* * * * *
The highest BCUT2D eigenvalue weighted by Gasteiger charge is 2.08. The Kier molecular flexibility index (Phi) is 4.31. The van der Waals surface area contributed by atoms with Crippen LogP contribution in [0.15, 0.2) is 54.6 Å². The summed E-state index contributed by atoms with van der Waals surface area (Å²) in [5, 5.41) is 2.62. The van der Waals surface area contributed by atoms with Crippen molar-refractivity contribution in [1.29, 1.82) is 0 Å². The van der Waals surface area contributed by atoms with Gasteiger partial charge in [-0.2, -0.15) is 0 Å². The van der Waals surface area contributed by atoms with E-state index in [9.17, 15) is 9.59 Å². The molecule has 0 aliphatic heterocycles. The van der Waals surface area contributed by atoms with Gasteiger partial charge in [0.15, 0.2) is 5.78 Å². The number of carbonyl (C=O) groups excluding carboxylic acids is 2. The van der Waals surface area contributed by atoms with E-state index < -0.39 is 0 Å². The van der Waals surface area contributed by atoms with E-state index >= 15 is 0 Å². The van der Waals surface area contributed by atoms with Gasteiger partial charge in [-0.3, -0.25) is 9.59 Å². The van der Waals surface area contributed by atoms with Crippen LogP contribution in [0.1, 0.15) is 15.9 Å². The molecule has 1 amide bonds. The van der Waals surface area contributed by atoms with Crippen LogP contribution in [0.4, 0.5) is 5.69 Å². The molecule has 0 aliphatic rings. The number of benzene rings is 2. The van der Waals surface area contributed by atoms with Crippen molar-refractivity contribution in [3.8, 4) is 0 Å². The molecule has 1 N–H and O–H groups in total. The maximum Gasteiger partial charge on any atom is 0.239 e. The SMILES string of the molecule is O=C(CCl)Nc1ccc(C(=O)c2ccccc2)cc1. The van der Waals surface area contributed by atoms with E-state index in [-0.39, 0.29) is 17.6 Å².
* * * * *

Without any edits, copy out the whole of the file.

The highest BCUT2D eigenvalue weighted by Gasteiger charge is 2.08. The Kier molecular flexibility index (Phi) is 4.31. The van der Waals surface area contributed by atoms with Crippen LogP contribution in [0.15, 0.2) is 54.6 Å². The summed E-state index contributed by atoms with van der Waals surface area (Å²) in [5, 5.41) is 2.62. The van der Waals surface area contributed by atoms with Crippen molar-refractivity contribution in [1.29, 1.82) is 0 Å². The van der Waals surface area contributed by atoms with Gasteiger partial charge in [-0.2, -0.15) is 0 Å². The van der Waals surface area contributed by atoms with E-state index in [9.17, 15) is 9.59 Å². The molecule has 0 aliphatic heterocycles. The van der Waals surface area contributed by atoms with Gasteiger partial charge in [0.15, 0.2) is 5.78 Å². The number of carbonyl (C=O) groups excluding carboxylic acids is 2. The van der Waals surface area contributed by atoms with E-state index < -0.39 is 0 Å². The van der Waals surface area contributed by atoms with E-state index >= 15 is 0 Å². The van der Waals surface area contributed by atoms with Gasteiger partial charge in [-0.3, -0.25) is 9.59 Å². The van der Waals surface area contributed by atoms with Crippen LogP contribution in [0.1, 0.15) is 15.9 Å². The molecule has 1 amide bonds. The van der Waals surface area contributed by atoms with Crippen LogP contribution in [0.4, 0.5) is 5.69 Å². The molecule has 0 aliphatic rings. The number of benzene rings is 2. The van der Waals surface area contributed by atoms with Crippen molar-refractivity contribution in [3.8, 4) is 0 Å². The molecule has 1 N–H and O–H groups in total. The maximum Gasteiger partial charge on any atom is 0.239 e. The SMILES string of the molecule is O=C(CCl)Nc1ccc(C(=O)c2ccccc2)cc1. The van der Waals surface area contributed by atoms with E-state index in [-0.39, 0.29) is 17.6 Å².